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This is a question Training courses, seminars and conferences

Inspirational or a waste of precious slacking-off time? I once went on a buzzword bingo-laden training course which ended up with my being held at gunpoint in public. Could have gone better, to be honest. Tell us your tales from either side of the lectern

(, Thu 15 Mar 2012, 15:01)
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Motivation, motivation
Many years ago, I aspired to be a manager. I wanted to boss people around in a nice way, and earn some extra money into the bargain. Knowing of my ambition, my manager at the time deigned to reach into the firms' pockets and allow me to join him on a pilgrimage to a management seminar in London.

There were four speakers that day, with networking breaks between each. The first two were very dull. Then there was a dull lunch. Then, as is so often the case, they wheeled out a motivational speaker to keep everyone awake after the complimentary canap├ęs and wine.

I don't recall his name, only that he was a large black man. But he was electrifying. Instead of standing at the podium showing us slides, he bestrode the room like a colossus, picking on individual people to answer questions. Instead of weakly mewling his points in a monotone they were boomed out in a stunning display of oratory. It was utterly captivating. To this day I can remember the content of that speech: it was about how IT directors were underpowered and should be holding their companies to ransom to demand a seat on the board.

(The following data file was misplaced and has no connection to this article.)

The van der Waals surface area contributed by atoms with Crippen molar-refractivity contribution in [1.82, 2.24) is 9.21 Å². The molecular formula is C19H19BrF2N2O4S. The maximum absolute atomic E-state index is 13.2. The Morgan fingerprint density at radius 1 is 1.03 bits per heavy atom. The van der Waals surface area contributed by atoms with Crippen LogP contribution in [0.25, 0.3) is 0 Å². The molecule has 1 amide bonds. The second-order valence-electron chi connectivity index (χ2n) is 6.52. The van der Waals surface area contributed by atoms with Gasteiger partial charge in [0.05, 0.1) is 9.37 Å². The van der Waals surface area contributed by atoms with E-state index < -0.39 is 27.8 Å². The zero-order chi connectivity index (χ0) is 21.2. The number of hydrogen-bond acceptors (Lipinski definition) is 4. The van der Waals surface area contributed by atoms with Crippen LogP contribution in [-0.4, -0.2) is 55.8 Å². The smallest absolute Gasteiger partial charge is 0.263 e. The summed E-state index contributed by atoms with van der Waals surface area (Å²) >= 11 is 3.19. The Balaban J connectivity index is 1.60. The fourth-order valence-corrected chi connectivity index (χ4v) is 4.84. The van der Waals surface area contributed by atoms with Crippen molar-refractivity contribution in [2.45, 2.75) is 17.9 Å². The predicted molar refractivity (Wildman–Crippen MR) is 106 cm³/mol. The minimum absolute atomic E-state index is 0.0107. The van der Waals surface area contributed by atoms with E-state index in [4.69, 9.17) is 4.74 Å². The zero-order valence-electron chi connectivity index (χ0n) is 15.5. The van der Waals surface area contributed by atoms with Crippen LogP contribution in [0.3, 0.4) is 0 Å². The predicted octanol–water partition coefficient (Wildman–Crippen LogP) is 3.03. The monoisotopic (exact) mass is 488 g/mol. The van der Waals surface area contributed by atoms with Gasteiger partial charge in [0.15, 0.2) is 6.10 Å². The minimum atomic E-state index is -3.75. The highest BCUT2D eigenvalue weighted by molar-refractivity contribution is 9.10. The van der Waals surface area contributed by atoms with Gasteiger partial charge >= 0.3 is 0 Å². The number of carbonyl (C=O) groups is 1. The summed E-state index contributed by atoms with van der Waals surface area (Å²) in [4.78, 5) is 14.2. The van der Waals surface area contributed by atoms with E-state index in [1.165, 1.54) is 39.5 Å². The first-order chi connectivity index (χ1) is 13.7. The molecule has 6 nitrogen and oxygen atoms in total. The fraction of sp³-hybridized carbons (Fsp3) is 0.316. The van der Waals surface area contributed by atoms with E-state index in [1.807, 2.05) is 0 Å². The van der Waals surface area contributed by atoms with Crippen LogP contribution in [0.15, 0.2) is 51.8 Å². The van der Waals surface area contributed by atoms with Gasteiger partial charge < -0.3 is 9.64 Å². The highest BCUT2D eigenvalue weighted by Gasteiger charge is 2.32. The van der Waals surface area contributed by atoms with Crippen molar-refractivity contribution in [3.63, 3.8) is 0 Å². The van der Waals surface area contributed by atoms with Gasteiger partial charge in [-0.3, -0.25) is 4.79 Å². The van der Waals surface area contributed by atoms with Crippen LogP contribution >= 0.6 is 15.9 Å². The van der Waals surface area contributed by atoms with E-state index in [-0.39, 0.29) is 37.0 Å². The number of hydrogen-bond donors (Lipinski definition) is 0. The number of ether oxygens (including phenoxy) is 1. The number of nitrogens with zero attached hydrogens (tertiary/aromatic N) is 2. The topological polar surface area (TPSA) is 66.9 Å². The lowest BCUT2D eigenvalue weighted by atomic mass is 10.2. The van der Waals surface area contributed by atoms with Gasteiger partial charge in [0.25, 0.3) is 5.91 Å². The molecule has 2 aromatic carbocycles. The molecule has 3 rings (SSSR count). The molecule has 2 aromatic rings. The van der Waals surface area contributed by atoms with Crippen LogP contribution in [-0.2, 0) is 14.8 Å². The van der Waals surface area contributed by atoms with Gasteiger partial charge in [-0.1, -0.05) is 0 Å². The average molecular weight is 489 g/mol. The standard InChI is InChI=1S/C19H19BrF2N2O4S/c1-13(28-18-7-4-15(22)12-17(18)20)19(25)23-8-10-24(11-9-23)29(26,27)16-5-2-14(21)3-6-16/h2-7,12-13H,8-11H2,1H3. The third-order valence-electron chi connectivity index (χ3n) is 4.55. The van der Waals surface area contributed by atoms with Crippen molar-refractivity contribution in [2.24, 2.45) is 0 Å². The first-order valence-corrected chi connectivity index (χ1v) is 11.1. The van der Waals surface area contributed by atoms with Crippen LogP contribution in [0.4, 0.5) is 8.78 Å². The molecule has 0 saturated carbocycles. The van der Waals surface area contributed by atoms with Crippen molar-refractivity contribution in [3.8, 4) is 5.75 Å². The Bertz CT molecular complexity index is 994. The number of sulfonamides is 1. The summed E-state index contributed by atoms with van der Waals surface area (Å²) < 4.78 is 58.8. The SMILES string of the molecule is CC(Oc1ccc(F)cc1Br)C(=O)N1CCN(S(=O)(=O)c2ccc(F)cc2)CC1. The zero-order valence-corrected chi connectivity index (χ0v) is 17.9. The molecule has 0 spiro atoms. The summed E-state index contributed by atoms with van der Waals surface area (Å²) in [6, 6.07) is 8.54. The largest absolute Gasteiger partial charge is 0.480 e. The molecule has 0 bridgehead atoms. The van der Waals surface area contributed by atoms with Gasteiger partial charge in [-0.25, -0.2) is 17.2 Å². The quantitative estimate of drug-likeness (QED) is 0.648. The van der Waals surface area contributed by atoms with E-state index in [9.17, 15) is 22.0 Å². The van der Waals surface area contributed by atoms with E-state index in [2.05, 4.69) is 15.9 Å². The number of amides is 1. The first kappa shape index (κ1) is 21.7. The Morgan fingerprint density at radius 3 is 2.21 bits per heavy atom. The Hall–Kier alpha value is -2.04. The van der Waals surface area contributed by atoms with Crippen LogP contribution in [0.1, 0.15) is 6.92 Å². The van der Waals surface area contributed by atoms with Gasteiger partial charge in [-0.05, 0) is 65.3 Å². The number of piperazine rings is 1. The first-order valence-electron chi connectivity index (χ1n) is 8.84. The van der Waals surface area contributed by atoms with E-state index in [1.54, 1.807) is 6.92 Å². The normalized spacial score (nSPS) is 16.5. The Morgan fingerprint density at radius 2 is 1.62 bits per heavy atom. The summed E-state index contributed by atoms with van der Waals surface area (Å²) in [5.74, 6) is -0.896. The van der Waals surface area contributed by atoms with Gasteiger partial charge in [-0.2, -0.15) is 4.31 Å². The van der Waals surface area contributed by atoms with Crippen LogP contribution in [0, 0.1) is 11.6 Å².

And after about ten minutes of it, I realised it was complete crap.

Oh, it was brilliantly delivered and entertaining to watch. But everything he came out with was just well-disguised platitudes, empty and meaningless advice that had no basis in reality, no evidence to support it and no chance of actually coming to pass however "motivated" the listeners became. This realisation just made it more amusing to watch and I was heartily looking forward to discussing it with my fellow managers and managers-to-be so we could revel in our shared critical faculties and laugh at his inane suggestions.

So we had our networking break. The room was abuzz with excited conversation. And all of it, everyone I spoke to, was holding the man up like some kind of Messiah. Like he'd just solved all the problems of IT management at a stroke. Indeed such was the entirely uncritical adulation he received, you'd have thought he'd solved third world hunger and poverty at a stroke.

I came home on the train that day profoundly depressed. I was depressed because what I'd believed in, been keen to achieve, had been uncovered as a lie. Management-types weren't especially intelligent, or super organised. They were shallow sheep who digested the tone of what they were told without listening to the content and parroted it back to one another and their employees.

My illusions were shattered. I never again chased a management job and remain to this day naught but a humble programmer. But it taught me to be proud of what I do, and to be critical of those who would seek to lord it over me. And for that, I'm thankful.
(, Wed 21 Mar 2012, 13:51, 8 replies)
So memorable a speech, you can't remember the man's name?
SIGN HIM UP!
(, Wed 21 Mar 2012, 14:25, closed)
Well
this was, what, eight years ago.
(, Wed 21 Mar 2012, 14:27, closed)
Anonymous
He was a big black man. Do they have names?
(, Wed 21 Mar 2012, 15:17, closed)
Good point
Lenny Henry?
Lennox Lewis?
Barry White?
Could be anybody
(, Wed 21 Mar 2012, 15:31, closed)
Zero content wrapped up in a flamboyant delivery?
I think he just went to a Stephen K. Amos gig.
(, Wed 21 Mar 2012, 15:45, closed)
It was Frank Bruno.

(, Wed 21 Mar 2012, 17:02, closed)

It was that dude off The Green Mile.
(, Wed 21 Mar 2012, 19:55, closed)
First thing I learnt about the world of work,
is that there's no need to dazzle people with diamonds, when you can just blind them with bullshit.
20-odd years, and several jobs later, I've yet to be shown otherwise. For that matter, nor have I ever aspired to be in management.
(, Wed 21 Mar 2012, 21:42, closed)

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